The U.S. Navy guided-missile destroyer USS John S. McCain is seen after a collision, in Singapore waters August 21, 2017.
The U.S. Navy guided-missile destroyer USS John S. McCain is seen after a collision, in Singapore waters August 21, 2017.

WASHINGTON - A U.S. government watchdog said Thursday that more than a third of U.S. Navy ships based out of Japan had expired warfare training certifications, as lawmakers raised concerns about readiness after a series of collisions involving the Navy this year.

The U.S. Navy recently removed Seventh Fleet Commander Vice Admiral Joseph Aucoin after a predawn collision between a guided-missile destroyer and a merchant vessel east of Singapore and Malaysia in August, the fourth major incident in the U.S. Pacific Fleet this year.

In the latest incident, 10 sailors were killed after the USS John S. McCain collided with a merchant vessel, triggering a fleet-wide probe of operations and training.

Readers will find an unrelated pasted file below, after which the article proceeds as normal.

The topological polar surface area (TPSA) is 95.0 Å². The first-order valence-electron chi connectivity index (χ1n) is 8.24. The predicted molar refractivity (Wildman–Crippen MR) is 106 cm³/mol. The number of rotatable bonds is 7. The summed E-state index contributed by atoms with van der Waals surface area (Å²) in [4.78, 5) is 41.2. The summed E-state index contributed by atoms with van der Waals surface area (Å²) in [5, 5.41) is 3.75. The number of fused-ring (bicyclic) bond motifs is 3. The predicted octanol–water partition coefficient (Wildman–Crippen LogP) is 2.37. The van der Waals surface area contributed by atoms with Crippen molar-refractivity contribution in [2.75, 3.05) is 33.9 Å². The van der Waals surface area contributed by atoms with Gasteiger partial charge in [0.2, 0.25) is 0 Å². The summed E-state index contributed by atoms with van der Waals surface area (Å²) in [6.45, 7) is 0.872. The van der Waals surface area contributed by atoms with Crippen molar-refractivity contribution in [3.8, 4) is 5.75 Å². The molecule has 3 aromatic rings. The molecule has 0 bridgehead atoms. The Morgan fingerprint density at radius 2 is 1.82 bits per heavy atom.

In June, the USS Fitzgerald collided with a Philippine container ship, killing seven U.S. sailors.

Increasing lack of readiness

Speaking before a House of Representatives Armed Services Committee hearing, John Pendleton, from the U.S. Government Accountability Office (GAO), said a report had found that 37 percent of U.S. Navy cruisers and destroyers based out of Japan had expired warfare certifications as of June 2017. That was a five-fold increase from the number in May 2015.

The certification is a measurement of whether a ship and its crew are well-trained and ready for operations.

Fewer sailors, more risk

The GAO report also found that a reduction in crew sizes was contributing to safety risks, with some sailors working more than 100 hours a week, and there was limited training because of an increased demand for operations.

“The Navy has made plans to revise operational schedules to provide dedicated training time for overseas-based ships, but this schedule has not yet been implemented,” the report said.

Admiral Bill Moran, deputy chief of naval operations, said that advanced technology was meaningless unless sailors are well-trained.

“All of the marvelous technology, the magnificent hardware that we put together in these ships, and the power of our weapons systems are meaningless without well-trained, skilled, patriotic and experienced sailors who are well lead,” Moran said at the hearing.

Lawmakers expressed concern about the Navy’s readiness.

“These negative training trends clearly contributed to the lack of seamanship evident onboard the USS John McCain and the USS Fitzgerald,” Congressman Rob Wittman said.